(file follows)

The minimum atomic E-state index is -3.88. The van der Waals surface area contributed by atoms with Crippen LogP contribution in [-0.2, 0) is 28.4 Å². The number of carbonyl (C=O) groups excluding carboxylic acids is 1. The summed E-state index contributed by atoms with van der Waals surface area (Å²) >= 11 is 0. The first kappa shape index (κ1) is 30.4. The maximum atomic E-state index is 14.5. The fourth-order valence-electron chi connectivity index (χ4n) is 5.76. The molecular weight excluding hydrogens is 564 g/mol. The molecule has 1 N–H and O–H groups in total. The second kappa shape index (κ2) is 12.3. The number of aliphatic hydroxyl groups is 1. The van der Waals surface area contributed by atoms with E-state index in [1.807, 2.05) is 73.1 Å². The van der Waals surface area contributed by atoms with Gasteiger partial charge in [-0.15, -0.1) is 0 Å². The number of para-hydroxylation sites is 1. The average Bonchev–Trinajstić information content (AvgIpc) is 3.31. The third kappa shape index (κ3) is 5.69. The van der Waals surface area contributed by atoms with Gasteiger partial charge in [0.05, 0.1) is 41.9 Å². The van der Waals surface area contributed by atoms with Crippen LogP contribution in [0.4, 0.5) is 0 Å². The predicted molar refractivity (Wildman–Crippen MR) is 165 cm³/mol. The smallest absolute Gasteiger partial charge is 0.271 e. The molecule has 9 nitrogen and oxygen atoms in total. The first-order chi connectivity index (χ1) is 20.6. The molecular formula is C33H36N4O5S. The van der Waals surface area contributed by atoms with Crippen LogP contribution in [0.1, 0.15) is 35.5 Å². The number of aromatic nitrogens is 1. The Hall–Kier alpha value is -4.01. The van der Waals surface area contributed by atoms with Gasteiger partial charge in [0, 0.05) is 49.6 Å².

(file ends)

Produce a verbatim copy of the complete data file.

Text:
The minimum atomic E-state index is -3.88. The van der Waals surface area contributed by atoms with Crippen LogP contribution in [-0.2, 0) is 28.4 Å². The number of carbonyl (C=O) groups excluding carboxylic acids is 1. The summed E-state index contributed by atoms with van der Waals surface area (Å²) >= 11 is 0. The first kappa shape index (κ1) is 30.4. The maximum atomic E-state index is 14.5. The fourth-order valence-electron chi connectivity index (χ4n) is 5.76. The molecular weight excluding hydrogens is 564 g/mol. The molecule has 1 N–H and O–H groups in total. The second kappa shape index (κ2) is 12.3. The number of aliphatic hydroxyl groups is 1. The van der Waals surface area contributed by atoms with E-state index in [1.807, 2.05) is 73.1 Å². The van der Waals surface area contributed by atoms with Gasteiger partial charge in [-0.15, -0.1) is 0 Å². The number of para-hydroxylation sites is 1. The average Bonchev–Trinajstić information content (AvgIpc) is 3.31. The third kappa shape index (κ3) is 5.69. The van der Waals surface area contributed by atoms with Gasteiger partial charge in [0.05, 0.1) is 41.9 Å². The van der Waals surface area contributed by atoms with Crippen LogP contribution in [0.4, 0.5) is 0 Å². The predicted molar refractivity (Wildman–Crippen MR) is 165 cm³/mol. The smallest absolute Gasteiger partial charge is 0.271 e. The molecule has 9 nitrogen and oxygen atoms in total. The first-order chi connectivity index (χ1) is 20.6. The molecular formula is C33H36N4O5S. The van der Waals surface area contributed by atoms with Crippen LogP contribution in [0.1, 0.15) is 35.5 Å². The number of aromatic nitrogens is 1. The Hall–Kier alpha value is -4.01. The van der Waals surface area contributed by atoms with Gasteiger partial charge in [0, 0.05) is 49.6 Å².